Monday, October 5, 2009

NDIS - Best Thing Since Sliced Bread For Australians With Disabilities?


The National Disability Insurance Scheme (NDIS) is a proposal for a no-fault disability national insurance scheme, paid for by a public levy, like Medicare or Superannuation.

We need something because right now some folk get a multi-million dollar pay-out to support them in their high-cost lifestyle as disabled bod, following, say a car accident. But other have to make do with a disability support pension and live in poverty. Just because they were born with an impairment or had an accident they were not insured for.

Plus, numbers of people with disabilities are increasing (from 1 in 5 now) because  of a range of causes,  including that we live longer. How can our society best support them?

NDIS arose from a national "20-20" brainstorm summit courtesy of our Prime Minister Kevin Rudd, who likes such participatory approaches to democracy. So do I! And I too had written in suggesting a national no-fault disability insurance scheme be introduced. An idea whose time has come, so many people think.

So, everyone happy you say? Nothing to write about? Boring blog!

No, no, no! Hang on a minute, let me finish...

I do NOT support NDIS as proposed. Why not? OK, here goes, but be warned it requires a bit of reading.

Oh, and it's relevant to say that I have some 30+ years of experience of disability. I broke my neck in the surf of the Indian Ocean in 1978. And no, I did not drive my car in to it, so no multi-millionaire created there!

I started this blog as a voice for good people who want to have a platform for proposing a better approach to NDIS. Or, rather, towards better overall support approaches. Doesn't necessarily have to include NDIS. Approaches that promise to support us to live good lives together with everyone else. Your stories are needed to show the disability industry, and the government, what is possible with a bit of recourse to the lived experience of disability.

Even though I think NDIS as-is is more likely to entrench disabling attitudes towards us, the public profile that it has mustered is a great opportunity for real change, an opportunity that does not come along that often.

I don't know whether this blog will be able to make a difference. It depends on you really.

Let's see how far this will take us... Coming along for the ride? It's your life!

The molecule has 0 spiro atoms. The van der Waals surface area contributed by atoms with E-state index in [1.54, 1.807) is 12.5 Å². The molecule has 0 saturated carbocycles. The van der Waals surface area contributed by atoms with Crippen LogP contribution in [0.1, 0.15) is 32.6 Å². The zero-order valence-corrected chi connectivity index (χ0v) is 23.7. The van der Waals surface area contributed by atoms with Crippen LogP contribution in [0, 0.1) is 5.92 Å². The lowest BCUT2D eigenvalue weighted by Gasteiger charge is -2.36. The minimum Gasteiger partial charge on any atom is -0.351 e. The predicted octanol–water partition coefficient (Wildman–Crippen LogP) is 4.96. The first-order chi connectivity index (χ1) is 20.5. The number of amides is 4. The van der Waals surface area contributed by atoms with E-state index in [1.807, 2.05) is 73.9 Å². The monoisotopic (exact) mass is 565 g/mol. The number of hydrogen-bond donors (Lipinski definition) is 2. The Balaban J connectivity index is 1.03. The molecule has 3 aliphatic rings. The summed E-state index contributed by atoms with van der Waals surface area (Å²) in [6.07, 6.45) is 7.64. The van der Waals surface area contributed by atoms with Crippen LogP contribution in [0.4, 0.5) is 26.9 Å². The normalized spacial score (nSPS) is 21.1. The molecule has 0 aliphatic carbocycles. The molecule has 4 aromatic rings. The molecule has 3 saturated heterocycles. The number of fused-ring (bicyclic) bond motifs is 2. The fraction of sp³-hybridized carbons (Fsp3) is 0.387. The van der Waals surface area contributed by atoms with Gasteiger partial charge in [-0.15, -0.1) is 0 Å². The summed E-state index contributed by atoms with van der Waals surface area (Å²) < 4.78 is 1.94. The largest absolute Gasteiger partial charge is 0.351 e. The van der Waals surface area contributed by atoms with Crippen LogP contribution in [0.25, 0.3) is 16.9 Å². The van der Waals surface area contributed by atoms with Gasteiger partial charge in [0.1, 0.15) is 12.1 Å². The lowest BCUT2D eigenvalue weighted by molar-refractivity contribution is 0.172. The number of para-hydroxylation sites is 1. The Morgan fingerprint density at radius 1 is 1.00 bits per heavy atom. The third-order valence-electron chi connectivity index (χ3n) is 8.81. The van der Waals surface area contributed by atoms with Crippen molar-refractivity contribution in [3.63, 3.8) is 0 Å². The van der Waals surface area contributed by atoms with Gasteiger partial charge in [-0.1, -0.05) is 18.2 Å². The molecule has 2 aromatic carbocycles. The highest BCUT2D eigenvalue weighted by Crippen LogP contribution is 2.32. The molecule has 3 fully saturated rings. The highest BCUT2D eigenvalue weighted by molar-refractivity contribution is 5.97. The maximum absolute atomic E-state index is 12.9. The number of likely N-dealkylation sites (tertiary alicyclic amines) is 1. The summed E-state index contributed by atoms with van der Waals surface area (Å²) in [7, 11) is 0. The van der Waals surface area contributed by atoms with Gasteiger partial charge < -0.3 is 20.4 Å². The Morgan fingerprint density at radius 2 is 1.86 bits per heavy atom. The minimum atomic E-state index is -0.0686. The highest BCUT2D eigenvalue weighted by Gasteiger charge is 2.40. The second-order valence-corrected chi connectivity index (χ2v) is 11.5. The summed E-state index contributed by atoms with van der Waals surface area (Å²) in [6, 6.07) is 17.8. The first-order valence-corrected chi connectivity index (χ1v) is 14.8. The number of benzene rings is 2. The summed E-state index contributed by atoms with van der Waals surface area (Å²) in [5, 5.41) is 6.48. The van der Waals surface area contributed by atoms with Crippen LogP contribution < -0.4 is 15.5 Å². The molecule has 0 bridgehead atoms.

(I'll give you a hint about this blog. Whose missing in the picture above?)

Till the next post. Be well!



5 comments:

  1. To Dr Lieboldt, Hello Erik
    Your article on people with disability being like the society’s canaries in a coal mine as stuck with me.
    While I agree that the proposed NDIS is too narrow and will unlikely be the total solution to all of our issues, such as respect, full inclusion and etc, substantial change usually occurs progressively over time. Radical change may be welcomed where extreme misfortune is widespread, as is the case here. However, our interests are pitched against those of the much stronger disability industry: the charity model.
    It is my hope that the proposed NDIS will prove to be the first step. It, taken with a United Kingdom style of direct payment model, may lead to further improvements. These two measures may increase funds and, thus, the quantity, if not the quality, of disability services. It could act as a catalyst on which the crystal of quality care can grow.
    Australia’s political system is vast in its scope of interests competing for resources and we, people with significant disabilities, are not significantly organised to vote as a block or to lobby the two dominant parties. I agree, more funding is not the whole answer. But, it is a significant proportion. If I have sufficient supports to enable me to work, participate in recreational activities, etc, then I have a chance to make social contacts. Yes, we can buy love - but we can buy the means to get to the places where we might find love.
    Please keep thinking and writing about this stuff. There are too few of us who can.
    David
    David Heckendorf BA, LLB, LLM
    PhD Candidate, ANU College of Law
    David.Heckendorf@gmail.com
    Cerebral Palsy (profound)

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  2. Thank you David for your thoughful response. Keep writing please. Great to have a discussion.

    We have made some headway over the last few decades. And I agree that (lasting) social change takes time. It is often desirable that it does because of the many unknowns and risks, precisely to vulnerable people, in any 'social engineering' experiment.

    But long-term plans for fundamental change can be started now, strengthened by strongly participatory processes. This government is a 3-term one so it's a chance in a lifetime for such steps towards something much better Disability 'reform' should not be something ticked off as an achievement, an outcome, in one term. Like the reality of disability it should be ongoing.